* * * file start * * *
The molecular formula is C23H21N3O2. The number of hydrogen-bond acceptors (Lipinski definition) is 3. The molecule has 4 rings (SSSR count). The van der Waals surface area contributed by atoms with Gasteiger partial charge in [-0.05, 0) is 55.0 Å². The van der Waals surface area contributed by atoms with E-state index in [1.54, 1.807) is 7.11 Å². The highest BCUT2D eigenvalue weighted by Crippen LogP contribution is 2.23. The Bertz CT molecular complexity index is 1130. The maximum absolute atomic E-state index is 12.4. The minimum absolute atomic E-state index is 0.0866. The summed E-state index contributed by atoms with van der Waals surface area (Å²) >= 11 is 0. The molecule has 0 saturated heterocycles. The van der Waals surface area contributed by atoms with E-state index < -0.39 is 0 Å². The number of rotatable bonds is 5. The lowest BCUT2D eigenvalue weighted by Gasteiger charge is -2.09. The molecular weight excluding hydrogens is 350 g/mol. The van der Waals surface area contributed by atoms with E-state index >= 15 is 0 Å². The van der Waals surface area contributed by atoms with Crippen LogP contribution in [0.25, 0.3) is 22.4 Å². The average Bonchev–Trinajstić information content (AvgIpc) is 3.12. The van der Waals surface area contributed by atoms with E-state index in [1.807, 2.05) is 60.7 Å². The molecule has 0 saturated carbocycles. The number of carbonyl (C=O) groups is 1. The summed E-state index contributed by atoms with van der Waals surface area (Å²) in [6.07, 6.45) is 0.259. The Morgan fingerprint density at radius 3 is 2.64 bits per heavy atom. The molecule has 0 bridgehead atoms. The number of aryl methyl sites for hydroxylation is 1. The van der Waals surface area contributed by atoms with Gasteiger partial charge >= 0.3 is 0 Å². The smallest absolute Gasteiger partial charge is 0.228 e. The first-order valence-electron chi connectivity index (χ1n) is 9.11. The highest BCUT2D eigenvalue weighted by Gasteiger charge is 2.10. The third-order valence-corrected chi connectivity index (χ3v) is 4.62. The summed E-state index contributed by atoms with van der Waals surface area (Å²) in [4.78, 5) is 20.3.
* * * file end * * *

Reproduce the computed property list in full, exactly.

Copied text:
The molecular formula is C23H21N3O2. The number of hydrogen-bond acceptors (Lipinski definition) is 3. The molecule has 4 rings (SSSR count). The van der Waals surface area contributed by atoms with Gasteiger partial charge in [-0.05, 0) is 55.0 Å². The van der Waals surface area contributed by atoms with E-state index in [1.54, 1.807) is 7.11 Å². The highest BCUT2D eigenvalue weighted by Crippen LogP contribution is 2.23. The Bertz CT molecular complexity index is 1130. The maximum absolute atomic E-state index is 12.4. The minimum absolute atomic E-state index is 0.0866. The summed E-state index contributed by atoms with van der Waals surface area (Å²) >= 11 is 0. The molecule has 0 saturated heterocycles. The van der Waals surface area contributed by atoms with E-state index < -0.39 is 0 Å². The number of rotatable bonds is 5. The lowest BCUT2D eigenvalue weighted by Gasteiger charge is -2.09. The molecular weight excluding hydrogens is 350 g/mol. The van der Waals surface area contributed by atoms with E-state index >= 15 is 0 Å². The van der Waals surface area contributed by atoms with Crippen LogP contribution in [0.25, 0.3) is 22.4 Å². The average Bonchev–Trinajstić information content (AvgIpc) is 3.12. The van der Waals surface area contributed by atoms with E-state index in [1.807, 2.05) is 60.7 Å². The molecule has 0 saturated carbocycles. The number of carbonyl (C=O) groups is 1. The summed E-state index contributed by atoms with van der Waals surface area (Å²) in [6.07, 6.45) is 0.259. The Morgan fingerprint density at radius 3 is 2.64 bits per heavy atom. The molecule has 0 bridgehead atoms. The number of aryl methyl sites for hydroxylation is 1. The van der Waals surface area contributed by atoms with Gasteiger partial charge >= 0.3 is 0 Å². The smallest absolute Gasteiger partial charge is 0.228 e. The first-order valence-electron chi connectivity index (χ1n) is 9.11. The highest BCUT2D eigenvalue weighted by Gasteiger charge is 2.10. The third-order valence-corrected chi connectivity index (χ3v) is 4.62. The summed E-state index contributed by atoms with van der Waals surface area (Å²) in [4.78, 5) is 20.3.